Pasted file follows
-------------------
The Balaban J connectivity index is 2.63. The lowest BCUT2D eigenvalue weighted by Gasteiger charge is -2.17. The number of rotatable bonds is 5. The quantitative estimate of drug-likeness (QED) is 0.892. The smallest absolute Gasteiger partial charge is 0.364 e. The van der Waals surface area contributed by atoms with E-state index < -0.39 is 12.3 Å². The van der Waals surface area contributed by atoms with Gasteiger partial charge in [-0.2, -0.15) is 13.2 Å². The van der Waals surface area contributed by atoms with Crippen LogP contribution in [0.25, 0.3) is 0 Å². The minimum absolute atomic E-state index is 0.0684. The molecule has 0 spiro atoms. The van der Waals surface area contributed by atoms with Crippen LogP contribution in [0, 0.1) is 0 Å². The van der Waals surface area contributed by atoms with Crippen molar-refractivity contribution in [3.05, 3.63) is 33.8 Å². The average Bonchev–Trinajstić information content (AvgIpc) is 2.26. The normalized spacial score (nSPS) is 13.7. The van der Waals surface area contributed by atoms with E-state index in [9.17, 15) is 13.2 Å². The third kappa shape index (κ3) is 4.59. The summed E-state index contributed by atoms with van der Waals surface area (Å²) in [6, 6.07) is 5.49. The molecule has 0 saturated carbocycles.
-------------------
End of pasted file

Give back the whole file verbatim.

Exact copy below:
The Balaban J connectivity index is 2.63. The lowest BCUT2D eigenvalue weighted by Gasteiger charge is -2.17. The number of rotatable bonds is 5. The quantitative estimate of drug-likeness (QED) is 0.892. The smallest absolute Gasteiger partial charge is 0.364 e. The van der Waals surface area contributed by atoms with E-state index < -0.39 is 12.3 Å². The van der Waals surface area contributed by atoms with Gasteiger partial charge in [-0.2, -0.15) is 13.2 Å². The van der Waals surface area contributed by atoms with Crippen LogP contribution in [0.25, 0.3) is 0 Å². The minimum absolute atomic E-state index is 0.0684. The molecule has 0 spiro atoms. The van der Waals surface area contributed by atoms with Crippen LogP contribution in [0, 0.1) is 0 Å². The van der Waals surface area contributed by atoms with Crippen molar-refractivity contribution in [3.05, 3.63) is 33.8 Å². The average Bonchev–Trinajstić information content (AvgIpc) is 2.26. The normalized spacial score (nSPS) is 13.7. The van der Waals surface area contributed by atoms with E-state index in [9.17, 15) is 13.2 Å². The third kappa shape index (κ3) is 4.59. The summed E-state index contributed by atoms with van der Waals surface area (Å²) in [6, 6.07) is 5.49. The molecule has 0 saturated carbocycles.